In NSW all levels of government can acquire privately owned land for public purposes. They may acquire the whole property, part of a property or an interest in the property including easements for power lines, sewer or water.
The acquisition of land is undertaken in accordance with the Land Acquisition (Just Terms Compensation) Act 1991 (the Act). The body acquiring the land is commonly called the 'acquiring authority'.
Most privately owned land, required by government for public purposes, is acquired by negotiation and agreement. The Act encourages this. When land is acquired by agreement the acquiring authority and landholder agree the amount of compensation and the Valuer General is not involved. The Act list what matters can be considered during the negotiation and agreement. These are the same whether the land is acquired by agreement or by compulsory acquisition (except in hardship cases).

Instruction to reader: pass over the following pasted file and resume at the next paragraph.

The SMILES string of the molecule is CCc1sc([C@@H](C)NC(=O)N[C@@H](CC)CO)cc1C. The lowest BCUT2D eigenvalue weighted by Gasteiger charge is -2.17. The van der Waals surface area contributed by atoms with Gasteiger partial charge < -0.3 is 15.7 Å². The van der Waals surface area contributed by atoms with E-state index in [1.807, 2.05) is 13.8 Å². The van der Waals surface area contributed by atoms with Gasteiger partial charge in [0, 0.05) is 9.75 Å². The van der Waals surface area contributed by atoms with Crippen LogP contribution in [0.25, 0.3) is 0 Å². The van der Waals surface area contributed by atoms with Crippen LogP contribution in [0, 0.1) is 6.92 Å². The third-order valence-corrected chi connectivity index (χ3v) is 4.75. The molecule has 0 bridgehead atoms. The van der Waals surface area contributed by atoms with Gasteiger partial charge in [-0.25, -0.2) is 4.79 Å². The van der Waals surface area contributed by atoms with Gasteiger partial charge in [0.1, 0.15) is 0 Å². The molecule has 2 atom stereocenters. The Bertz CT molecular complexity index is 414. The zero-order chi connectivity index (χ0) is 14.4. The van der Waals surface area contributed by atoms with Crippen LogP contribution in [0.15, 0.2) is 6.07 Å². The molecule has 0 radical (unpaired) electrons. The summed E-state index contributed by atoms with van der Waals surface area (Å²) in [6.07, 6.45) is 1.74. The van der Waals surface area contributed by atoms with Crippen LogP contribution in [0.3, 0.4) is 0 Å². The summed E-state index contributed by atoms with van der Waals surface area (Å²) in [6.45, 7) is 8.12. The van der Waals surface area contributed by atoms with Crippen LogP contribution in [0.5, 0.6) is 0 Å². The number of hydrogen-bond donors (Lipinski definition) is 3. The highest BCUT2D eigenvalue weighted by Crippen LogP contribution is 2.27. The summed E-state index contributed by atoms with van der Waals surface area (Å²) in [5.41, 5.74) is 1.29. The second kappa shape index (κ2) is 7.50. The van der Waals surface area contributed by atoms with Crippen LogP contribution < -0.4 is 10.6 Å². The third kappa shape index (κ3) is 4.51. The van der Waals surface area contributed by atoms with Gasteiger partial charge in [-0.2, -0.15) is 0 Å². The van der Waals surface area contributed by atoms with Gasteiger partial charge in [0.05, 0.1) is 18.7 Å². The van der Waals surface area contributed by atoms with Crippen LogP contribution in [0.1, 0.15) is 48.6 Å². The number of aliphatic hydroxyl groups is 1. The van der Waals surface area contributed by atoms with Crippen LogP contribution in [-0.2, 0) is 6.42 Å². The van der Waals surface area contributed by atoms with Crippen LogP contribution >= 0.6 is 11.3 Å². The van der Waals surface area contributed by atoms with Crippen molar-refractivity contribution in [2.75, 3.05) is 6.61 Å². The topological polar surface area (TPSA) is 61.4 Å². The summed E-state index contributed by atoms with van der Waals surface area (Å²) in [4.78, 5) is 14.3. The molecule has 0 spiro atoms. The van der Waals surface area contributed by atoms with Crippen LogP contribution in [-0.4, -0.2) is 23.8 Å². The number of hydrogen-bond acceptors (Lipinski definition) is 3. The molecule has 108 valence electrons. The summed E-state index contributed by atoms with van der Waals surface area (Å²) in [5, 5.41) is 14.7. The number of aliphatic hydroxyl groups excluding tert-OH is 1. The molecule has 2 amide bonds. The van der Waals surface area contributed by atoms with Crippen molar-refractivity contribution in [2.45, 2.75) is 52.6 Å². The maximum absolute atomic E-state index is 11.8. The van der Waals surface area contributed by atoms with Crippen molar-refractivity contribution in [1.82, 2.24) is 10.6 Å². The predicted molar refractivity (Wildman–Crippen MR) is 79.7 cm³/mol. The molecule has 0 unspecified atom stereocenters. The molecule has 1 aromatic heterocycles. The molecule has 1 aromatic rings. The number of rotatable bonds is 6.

To assist landholders during the negotiating process, the acquiring authority will cover reasonable costs associated with this, including professional valuation and legal advice. The acquiring authority can advise what is considered reasonable.
When no agreement can be reached and the land cannot be purchased by negotiation the Governor of NSW can then approve compulsory acquisition of the land.
The majority of land acquisitions made are by negotiation and agreement.
The NSW Government's Land Acquisition website.
Land Acquisition Information Guide, published by the NSW Government on the Department of Finance, Services and Innovation website
Valuer General’s policy, Compensation following compulsory acquisition (PDF 170.3 KB).
Valuer General’s brochure, Compulsory acquisition, NSW Valuer General’s role (PDF 1.7 MB).
The Valuer General’s fact sheet Compulsory acquisition of land (PDF 144.2 KB).